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Facing the music

a year ago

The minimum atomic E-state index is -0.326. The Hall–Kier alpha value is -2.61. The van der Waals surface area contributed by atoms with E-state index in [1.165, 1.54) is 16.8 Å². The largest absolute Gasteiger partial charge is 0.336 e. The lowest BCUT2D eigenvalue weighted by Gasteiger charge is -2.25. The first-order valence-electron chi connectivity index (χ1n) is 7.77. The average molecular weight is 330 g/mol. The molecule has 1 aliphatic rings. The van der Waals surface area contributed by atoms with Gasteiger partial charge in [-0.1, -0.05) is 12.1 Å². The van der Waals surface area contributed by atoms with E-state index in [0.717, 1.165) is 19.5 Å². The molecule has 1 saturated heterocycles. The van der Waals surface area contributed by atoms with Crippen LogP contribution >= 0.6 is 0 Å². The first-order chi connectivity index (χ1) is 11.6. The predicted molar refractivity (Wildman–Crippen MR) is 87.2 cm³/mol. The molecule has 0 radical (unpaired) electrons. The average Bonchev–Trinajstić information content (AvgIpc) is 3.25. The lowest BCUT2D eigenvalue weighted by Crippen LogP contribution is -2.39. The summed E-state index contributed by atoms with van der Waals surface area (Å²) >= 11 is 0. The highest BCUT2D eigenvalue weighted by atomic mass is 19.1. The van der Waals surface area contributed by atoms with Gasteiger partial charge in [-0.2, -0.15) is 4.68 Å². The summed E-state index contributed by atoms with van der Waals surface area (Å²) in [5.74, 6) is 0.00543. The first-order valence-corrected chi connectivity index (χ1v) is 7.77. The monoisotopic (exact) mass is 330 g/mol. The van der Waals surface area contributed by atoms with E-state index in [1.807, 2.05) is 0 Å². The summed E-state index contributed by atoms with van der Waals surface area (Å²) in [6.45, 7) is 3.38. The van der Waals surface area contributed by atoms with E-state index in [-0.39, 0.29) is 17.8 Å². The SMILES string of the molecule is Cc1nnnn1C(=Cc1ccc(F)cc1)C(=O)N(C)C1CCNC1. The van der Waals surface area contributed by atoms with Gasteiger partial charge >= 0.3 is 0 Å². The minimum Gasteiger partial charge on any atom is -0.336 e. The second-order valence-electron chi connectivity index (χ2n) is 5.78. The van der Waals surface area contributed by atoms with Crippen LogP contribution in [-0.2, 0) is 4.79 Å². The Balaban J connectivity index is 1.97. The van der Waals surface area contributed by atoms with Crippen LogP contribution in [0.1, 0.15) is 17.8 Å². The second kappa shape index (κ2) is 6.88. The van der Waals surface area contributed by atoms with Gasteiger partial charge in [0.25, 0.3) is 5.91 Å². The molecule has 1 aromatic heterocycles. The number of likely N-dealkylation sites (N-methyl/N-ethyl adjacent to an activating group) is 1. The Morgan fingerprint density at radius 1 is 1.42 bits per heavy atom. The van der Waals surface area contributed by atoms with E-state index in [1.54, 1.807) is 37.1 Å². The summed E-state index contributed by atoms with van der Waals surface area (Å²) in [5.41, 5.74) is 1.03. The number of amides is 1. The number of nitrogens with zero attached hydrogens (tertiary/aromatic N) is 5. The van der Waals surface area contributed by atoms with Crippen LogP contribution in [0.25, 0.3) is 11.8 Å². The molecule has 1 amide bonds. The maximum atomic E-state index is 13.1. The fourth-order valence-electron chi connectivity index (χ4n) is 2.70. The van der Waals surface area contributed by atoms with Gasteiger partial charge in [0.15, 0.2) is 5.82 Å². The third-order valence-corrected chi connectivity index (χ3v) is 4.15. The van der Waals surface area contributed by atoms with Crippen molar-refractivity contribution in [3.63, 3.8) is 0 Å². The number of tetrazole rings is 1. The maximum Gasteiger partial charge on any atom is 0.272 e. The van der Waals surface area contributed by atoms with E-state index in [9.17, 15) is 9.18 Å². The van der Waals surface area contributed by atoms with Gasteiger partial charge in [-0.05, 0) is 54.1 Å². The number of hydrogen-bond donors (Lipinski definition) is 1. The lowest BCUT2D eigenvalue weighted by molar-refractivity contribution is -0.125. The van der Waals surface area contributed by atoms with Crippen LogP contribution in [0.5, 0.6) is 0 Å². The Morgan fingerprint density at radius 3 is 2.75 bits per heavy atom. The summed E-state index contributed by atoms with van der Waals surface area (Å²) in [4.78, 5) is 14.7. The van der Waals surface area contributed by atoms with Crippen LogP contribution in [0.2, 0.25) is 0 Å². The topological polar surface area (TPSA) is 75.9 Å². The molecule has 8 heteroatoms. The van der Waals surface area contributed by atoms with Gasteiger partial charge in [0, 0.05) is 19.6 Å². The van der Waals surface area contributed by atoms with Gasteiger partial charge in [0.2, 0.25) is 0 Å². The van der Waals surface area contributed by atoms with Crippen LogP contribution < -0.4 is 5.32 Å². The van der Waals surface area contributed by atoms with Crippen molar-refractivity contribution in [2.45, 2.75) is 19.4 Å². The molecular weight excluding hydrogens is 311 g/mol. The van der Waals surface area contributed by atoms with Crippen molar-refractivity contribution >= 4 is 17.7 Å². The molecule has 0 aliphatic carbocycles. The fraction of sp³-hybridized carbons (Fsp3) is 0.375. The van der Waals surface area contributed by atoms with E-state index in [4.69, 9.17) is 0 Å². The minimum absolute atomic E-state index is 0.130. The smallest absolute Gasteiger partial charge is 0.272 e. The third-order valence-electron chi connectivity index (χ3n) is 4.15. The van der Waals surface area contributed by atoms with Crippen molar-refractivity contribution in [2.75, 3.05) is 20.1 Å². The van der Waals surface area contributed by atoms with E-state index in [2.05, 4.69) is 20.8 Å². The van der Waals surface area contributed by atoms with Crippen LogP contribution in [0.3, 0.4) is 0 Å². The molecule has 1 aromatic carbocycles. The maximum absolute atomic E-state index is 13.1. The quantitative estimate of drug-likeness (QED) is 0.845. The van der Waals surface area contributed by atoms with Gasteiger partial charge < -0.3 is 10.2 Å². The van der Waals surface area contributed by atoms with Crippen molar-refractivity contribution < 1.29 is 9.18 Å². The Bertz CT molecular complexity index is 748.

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After more than one-and-a-half years since the first Covid lockdown was imposed in Sri Lanka, the country finally seems to have turned the corner with the end of the fourth lockdown last week. While the debate on why it took so long for the health authorities to gain control of the pandemic situation will continue into the foreseeable future, especially with local government elections round the corner, the fact of the matter is that citizens can finally heave a sigh of relief. However, one cannot forget or underestimate the fact that this relief comes with a very heavy price tag, that of 13,000 dearly departed souls who paid the supreme price. The blame game will continue on how many of these deaths could have been prevented through early vaccination instead of the touting of mythical solutions as a result of which vaccine procurement was delayed. There are other factors too that will surely weigh on the conscience of the powers that be, such as the decision to delay administering the vaccines to the over 60 age group, with over 75% of the victims being from this group. In a country that is notorious for sweeping issues under the carpet, it is too much to expect the incumbent administration to appoint a Commission of Inquiry to investigate whether the number of deaths could have been reduced or what could have been done better, but the main Opposition party is already on record that such a commission would be a priority of a future government. Then again, if the Yahapalana era inquiries are anything to go by, there is no reason for anyone to hold their breath. Nevertheless, the immediate challenge for the Government is to continue the vaccination drive and ensure that at least 90% of the population is fully vaccinated, a target the Government is confident of achieving by the end of this month. But if it were to think that vaccinating everyone will be the end of its troubles, it is in for a surprise. In fact, the coming days and weeks will herald a bigger and more virulent problem – that of getting the country’s economy off the ventilator. It is with this in mind that the newly appointed controversial Governor of the Central Bank unveiled his six-month roadmap to overcome the more pressing of the myriad issues currently on the Government’s plate. The roadmap broadly outlines three focus areas, namely addressing debt and forex concerns, ensuring macroeconomic stability, and tackling financial sector concerns, the resolution of which is critical for the sustenance of the economy in the short to mid-term. At the top of the list is the mounting debt problem, with the debt-to-GDP ratio currently at around an unsustainable 105%. Total external debt stood at $ 35.1 billion at the end of April this year, with nearly 10% of it falling due within the next two years. According to the roadmap, the Government aims to replace maturing debt with non-debt funding sources as a long-term remedy for the debt issue. With rating downgrades making access to funds difficult as well as cost of funds prohibitively expensive, it will indeed be interesting to see how the Government overcomes this challenge and sticks to the roadmap. In addition, if the administration is serious about attracting non-debt funding, it first needs to clean up its image and present the country as a viable investment destination. Certainly a tall order, considering the rampant corruption allegations that keep multiplying by the day – not forgetting the need to address the rising number of allegations of human rights violations from trading blocs like the EU to the UNHRC, to local and international rights watchdogs, to trade unions and the country’s Opposition parties. The administration also has to come good on its assurances to the international community to do away or amend the contentious Prevention of Terrorism Act. All these are in some way or the other connected to resuscitating the economy. It all sounds good on paper, but as with any plan, its success lies in its implementation. In this particular case, implementation is not likely to be a straightforward affair, with many aspects of it directly dependent on the actions and conduct of the Government. While the Central Bank seems to be banking on tourism and export revenue to ease the forex crisis, with foreign worker remittances continuing to shrink, the plan seems optimistic at best, given the unreliability and fickle nature of tourism earnings and higher export revenue dependent on the extension of the EU’s GSP+ benefit. It was only a few days ago that Ven. Galagoda Aththe Gnanasara Thera warned of an imminent terror attack which was later endorsed by no less than the Minister of Public Security. Last week, naval officers appeared to back the claims by visiting churches in the tourist belt of Uswetakeiyawa to physically convey a warning of an “imminent attack”, it would seem. This was, however, later “clarified” by the Public Security Minister as a “training exercise”. Usually, training exercises, be they at the local or international level, are planned and notified of well in advance, so as to not create panic among the people. Therefore, the Uswetakeiyawa incident is unique, as it was only after the priests and people in the area started panicking that the authorities labelled it as a “training exercise”. Such callousness on the part of the security establishment will inevitably have a negative bearing on the tourism industry that is struggling to stay afloat. Besides, up to now, the Police were yet to record a statement from the Thera on the basis of his revelations. If these issues are not nipped in the bud, there is every likelihood of it impacting the tourist winter season looming on the horizon. In the post-pandemic era, there is no room for error when it comes to the subject of tourism, with every country on Earth going all out to attract travellers. Even well-established travel hotspots like New York, London, and Paris, which never bothered with promotion, are sparing no expense to get a share of the tourism pie with relentless marketing on various platforms. What this indicates is the level of competition Sri Lanka will have to face when borders reopen. What is clear is that the success of the Central Bank’s roadmap is inherently dependent on the Government getting governance right. Just as important as creating the right image for the country in order to attract investment as well as tourists, is the necessity to reassure the people that their wellbeing too is a top priority of the Government. The rice issue that came to a head last week, with the Government forced to reverse yet another one of its gazettes, and the fertiliser import ban causing unprecedented damage to crops already on the fields, as well as threatening the very survival of the country’s main agricultural export, tea, are likely to have far-reaching consequences with the potential to derail even the best of roadmaps. It is, therefore, up to the Government to be wary and conscientious of the decisions it makes and be strong enough to face the consequences of such decisions.